Years ago, doctors thought that celiac disease was incredibly rare among Americans. In this auto-immune condition, exposure to gluten found in barley, rye and wheat causes the body to attack the lining of the digestive tract. The damage that is done interferes with the ability of the intestines to absorb nutrients properly and that can lead to serious consequences indeed. In fact, people with undiagnosed or untreated celiac disease are twice as likely to die prematurely as other individuals.
Celiac Disease Is Not Rare:
Research over the past decade has shown that celiac disease is nowhere near as uncommon as doctors once thought. It is possibly becoming more common. Certain drugs, such as antibiotics or PPI acid-suppressing medicines, may predispose susceptible people to developing celiac disease. It may take several years before people with celiac disease get a proper diagnosis; once they do, they need a gluten-free diet.
Who Might Need a Gluten-Free Diet?
Now, with gluten-free food available in most grocery stores, it is far easier to follow the prescribed diet. Should people be eating gluten-free even if they don’t have celiac disease?
For most people, it is important to see a doctor and be tested before starting a gluten-free diet. The diet could interfere with the accuracy of the test. And most people benefit from a dietitian’s advice, since gluten hides in many foods where you wouldn’t expect it.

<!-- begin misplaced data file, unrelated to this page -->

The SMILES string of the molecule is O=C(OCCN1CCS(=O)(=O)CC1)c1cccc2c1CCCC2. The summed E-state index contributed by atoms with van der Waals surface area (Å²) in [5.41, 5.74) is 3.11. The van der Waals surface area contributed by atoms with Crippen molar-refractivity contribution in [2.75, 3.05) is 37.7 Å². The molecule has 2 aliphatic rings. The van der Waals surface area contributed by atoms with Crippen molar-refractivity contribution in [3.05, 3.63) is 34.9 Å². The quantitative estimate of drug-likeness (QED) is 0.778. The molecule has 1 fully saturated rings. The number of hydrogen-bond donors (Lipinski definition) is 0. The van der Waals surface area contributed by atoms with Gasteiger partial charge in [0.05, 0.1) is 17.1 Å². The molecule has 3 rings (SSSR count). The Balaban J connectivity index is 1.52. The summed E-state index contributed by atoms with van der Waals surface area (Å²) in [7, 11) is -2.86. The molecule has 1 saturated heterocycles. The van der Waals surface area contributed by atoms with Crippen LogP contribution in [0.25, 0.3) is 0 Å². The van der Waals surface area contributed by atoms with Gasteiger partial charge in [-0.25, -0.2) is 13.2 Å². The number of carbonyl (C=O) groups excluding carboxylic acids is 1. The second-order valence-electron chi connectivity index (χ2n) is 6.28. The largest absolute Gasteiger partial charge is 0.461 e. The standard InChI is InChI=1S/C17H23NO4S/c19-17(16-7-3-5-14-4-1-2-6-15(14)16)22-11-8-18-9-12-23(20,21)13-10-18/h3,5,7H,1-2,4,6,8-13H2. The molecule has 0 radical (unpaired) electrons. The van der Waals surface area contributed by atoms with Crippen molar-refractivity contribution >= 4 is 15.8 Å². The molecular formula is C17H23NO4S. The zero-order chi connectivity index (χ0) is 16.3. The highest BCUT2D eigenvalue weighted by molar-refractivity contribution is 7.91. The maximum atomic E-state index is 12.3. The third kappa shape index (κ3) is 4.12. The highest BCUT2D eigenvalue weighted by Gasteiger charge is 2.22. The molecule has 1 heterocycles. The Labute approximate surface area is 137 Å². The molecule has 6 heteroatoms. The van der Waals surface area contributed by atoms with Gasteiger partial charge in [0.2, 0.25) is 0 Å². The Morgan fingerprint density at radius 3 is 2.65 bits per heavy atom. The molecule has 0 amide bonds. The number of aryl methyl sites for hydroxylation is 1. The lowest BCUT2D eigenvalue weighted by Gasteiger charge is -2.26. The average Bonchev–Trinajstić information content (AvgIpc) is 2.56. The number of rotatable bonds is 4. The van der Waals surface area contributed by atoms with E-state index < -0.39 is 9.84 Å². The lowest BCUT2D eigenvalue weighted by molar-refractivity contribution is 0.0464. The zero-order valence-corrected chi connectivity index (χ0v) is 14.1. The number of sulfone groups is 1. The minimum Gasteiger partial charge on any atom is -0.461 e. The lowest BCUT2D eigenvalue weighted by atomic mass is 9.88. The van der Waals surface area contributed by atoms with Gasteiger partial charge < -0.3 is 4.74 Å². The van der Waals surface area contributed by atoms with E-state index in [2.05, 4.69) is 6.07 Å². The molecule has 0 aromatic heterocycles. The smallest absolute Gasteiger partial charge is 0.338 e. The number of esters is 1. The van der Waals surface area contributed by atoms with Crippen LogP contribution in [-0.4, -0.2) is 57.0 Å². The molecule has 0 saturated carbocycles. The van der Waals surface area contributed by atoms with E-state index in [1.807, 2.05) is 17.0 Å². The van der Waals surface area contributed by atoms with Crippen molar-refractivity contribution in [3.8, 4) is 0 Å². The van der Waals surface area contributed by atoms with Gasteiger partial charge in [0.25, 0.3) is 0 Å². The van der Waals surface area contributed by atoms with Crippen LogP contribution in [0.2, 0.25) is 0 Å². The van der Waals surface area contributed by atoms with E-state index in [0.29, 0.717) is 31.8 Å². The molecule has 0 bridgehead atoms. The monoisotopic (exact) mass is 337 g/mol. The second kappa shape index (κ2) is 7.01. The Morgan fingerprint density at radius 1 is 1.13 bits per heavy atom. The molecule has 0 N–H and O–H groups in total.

Non-Celiac Gluten Sensitivity:
People who believe they react to gluten (but don’t have celiac disease) might have non-celiac gluten sensitivity. But many do not. It can be a challenge to follow a gluten-free eating plan that is balanced and provides adequate nutrition.
Do you really need a gluten-free diet? If so, how do you ensure that it provides all the necessary nutrients? Our guests discuss this dilemma.
A recent article in JAMA Internal Medicine (online Sept. 6, 2016) is extremely relevant to this show: “Time Trends in the Prevalence of Celiac Disease and Gluten-Free Diet in the US Population.”
This Week’s Guests:
Peter H.R. Green, MD, is the director of the Celiac Disease Center at Columbia University. He is the Ivan and Phyllis Seidenberg Professor of Medicine at the College of Physicians and Surgeons, Columbia University, and attending physician at the Columbia University Medical Center (New York-Presbyterian Hospital).
His recent research paper was on “Intestinal cell damage and systemic immune activation in individuals reporting sensitivity to wheat in the absence of coeliac disease.” It was published in Gut (online, July 25, 2016).
Rory Jones, MS, is a medical writer and Adjunct Professor of Narrative Medicine at Barnard College of Columbia University.
Ms. Jones and Dr. Green have co-authored two books: Celiac Disease: A Hidden Epidemic and Gluten Exposed: The Science Behind the Hype and How to Navigate to a Healthy, Symptom-Free Life.
Listen to the Podcast:
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